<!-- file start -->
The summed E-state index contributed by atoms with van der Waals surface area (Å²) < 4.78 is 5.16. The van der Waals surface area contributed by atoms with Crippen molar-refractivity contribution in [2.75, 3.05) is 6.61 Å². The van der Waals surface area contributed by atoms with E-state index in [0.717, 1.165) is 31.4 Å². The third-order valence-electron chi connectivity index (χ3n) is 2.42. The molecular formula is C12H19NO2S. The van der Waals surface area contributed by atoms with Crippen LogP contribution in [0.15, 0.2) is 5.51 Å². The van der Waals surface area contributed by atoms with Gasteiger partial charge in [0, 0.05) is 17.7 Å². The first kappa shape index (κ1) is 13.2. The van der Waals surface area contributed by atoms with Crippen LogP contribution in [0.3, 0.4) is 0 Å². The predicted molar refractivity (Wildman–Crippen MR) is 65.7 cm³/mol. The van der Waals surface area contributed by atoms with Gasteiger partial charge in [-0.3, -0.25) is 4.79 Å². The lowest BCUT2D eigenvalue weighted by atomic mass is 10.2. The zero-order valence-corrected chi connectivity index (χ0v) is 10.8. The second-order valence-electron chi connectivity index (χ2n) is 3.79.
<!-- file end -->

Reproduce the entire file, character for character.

The summed E-state index contributed by atoms with van der Waals surface area (Å²) < 4.78 is 5.16. The van der Waals surface area contributed by atoms with Crippen molar-refractivity contribution in [2.75, 3.05) is 6.61 Å². The van der Waals surface area contributed by atoms with E-state index in [0.717, 1.165) is 31.4 Å². The third-order valence-electron chi connectivity index (χ3n) is 2.42. The molecular formula is C12H19NO2S. The van der Waals surface area contributed by atoms with Crippen LogP contribution in [0.15, 0.2) is 5.51 Å². The van der Waals surface area contributed by atoms with Gasteiger partial charge in [0, 0.05) is 17.7 Å². The first kappa shape index (κ1) is 13.2. The van der Waals surface area contributed by atoms with Crippen LogP contribution in [0.3, 0.4) is 0 Å². The predicted molar refractivity (Wildman–Crippen MR) is 65.7 cm³/mol. The van der Waals surface area contributed by atoms with Gasteiger partial charge in [-0.3, -0.25) is 4.79 Å². The lowest BCUT2D eigenvalue weighted by atomic mass is 10.2. The zero-order valence-corrected chi connectivity index (χ0v) is 10.8. The second-order valence-electron chi connectivity index (χ2n) is 3.79.